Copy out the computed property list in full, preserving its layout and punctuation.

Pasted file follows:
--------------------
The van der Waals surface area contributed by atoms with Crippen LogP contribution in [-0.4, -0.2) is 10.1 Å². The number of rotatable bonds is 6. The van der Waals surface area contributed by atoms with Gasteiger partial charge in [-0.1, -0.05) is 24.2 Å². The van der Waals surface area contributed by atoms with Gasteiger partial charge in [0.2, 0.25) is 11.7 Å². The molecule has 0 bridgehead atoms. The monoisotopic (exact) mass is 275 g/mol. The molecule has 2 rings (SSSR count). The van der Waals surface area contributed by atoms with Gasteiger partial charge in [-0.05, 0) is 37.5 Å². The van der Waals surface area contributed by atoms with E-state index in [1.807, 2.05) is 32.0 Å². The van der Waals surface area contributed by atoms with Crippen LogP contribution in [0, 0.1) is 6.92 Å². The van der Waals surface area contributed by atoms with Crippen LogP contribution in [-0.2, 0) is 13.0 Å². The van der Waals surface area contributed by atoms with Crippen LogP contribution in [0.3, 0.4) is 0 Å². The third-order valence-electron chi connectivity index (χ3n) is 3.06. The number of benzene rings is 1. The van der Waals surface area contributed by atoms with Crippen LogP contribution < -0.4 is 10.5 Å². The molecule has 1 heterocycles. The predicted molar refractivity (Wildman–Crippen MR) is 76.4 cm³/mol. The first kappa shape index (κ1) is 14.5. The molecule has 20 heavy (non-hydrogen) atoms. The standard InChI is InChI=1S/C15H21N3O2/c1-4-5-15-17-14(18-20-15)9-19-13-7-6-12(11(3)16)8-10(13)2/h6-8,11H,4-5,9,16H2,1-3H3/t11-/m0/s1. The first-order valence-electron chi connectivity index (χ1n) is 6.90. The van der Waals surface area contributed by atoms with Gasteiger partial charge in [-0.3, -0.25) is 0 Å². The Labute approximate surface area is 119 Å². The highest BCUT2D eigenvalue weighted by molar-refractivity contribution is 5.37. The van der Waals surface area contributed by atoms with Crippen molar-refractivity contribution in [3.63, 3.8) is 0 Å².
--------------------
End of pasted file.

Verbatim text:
The van der Waals surface area contributed by atoms with Crippen LogP contribution in [-0.4, -0.2) is 10.1 Å². The number of rotatable bonds is 6. The van der Waals surface area contributed by atoms with Gasteiger partial charge in [-0.1, -0.05) is 24.2 Å². The van der Waals surface area contributed by atoms with Gasteiger partial charge in [0.2, 0.25) is 11.7 Å². The molecule has 0 bridgehead atoms. The monoisotopic (exact) mass is 275 g/mol. The molecule has 2 rings (SSSR count). The van der Waals surface area contributed by atoms with Gasteiger partial charge in [-0.05, 0) is 37.5 Å². The van der Waals surface area contributed by atoms with E-state index in [1.807, 2.05) is 32.0 Å². The van der Waals surface area contributed by atoms with Crippen LogP contribution in [0, 0.1) is 6.92 Å². The van der Waals surface area contributed by atoms with Crippen LogP contribution in [-0.2, 0) is 13.0 Å². The van der Waals surface area contributed by atoms with Crippen LogP contribution in [0.3, 0.4) is 0 Å². The third-order valence-electron chi connectivity index (χ3n) is 3.06. The number of benzene rings is 1. The van der Waals surface area contributed by atoms with Crippen LogP contribution < -0.4 is 10.5 Å². The molecule has 1 heterocycles. The predicted molar refractivity (Wildman–Crippen MR) is 76.4 cm³/mol. The first kappa shape index (κ1) is 14.5. The molecule has 20 heavy (non-hydrogen) atoms. The standard InChI is InChI=1S/C15H21N3O2/c1-4-5-15-17-14(18-20-15)9-19-13-7-6-12(11(3)16)8-10(13)2/h6-8,11H,4-5,9,16H2,1-3H3/t11-/m0/s1. The first-order valence-electron chi connectivity index (χ1n) is 6.90. The van der Waals surface area contributed by atoms with Gasteiger partial charge in [-0.3, -0.25) is 0 Å². The Labute approximate surface area is 119 Å². The highest BCUT2D eigenvalue weighted by molar-refractivity contribution is 5.37. The van der Waals surface area contributed by atoms with Crippen molar-refractivity contribution in [3.63, 3.8) is 0 Å².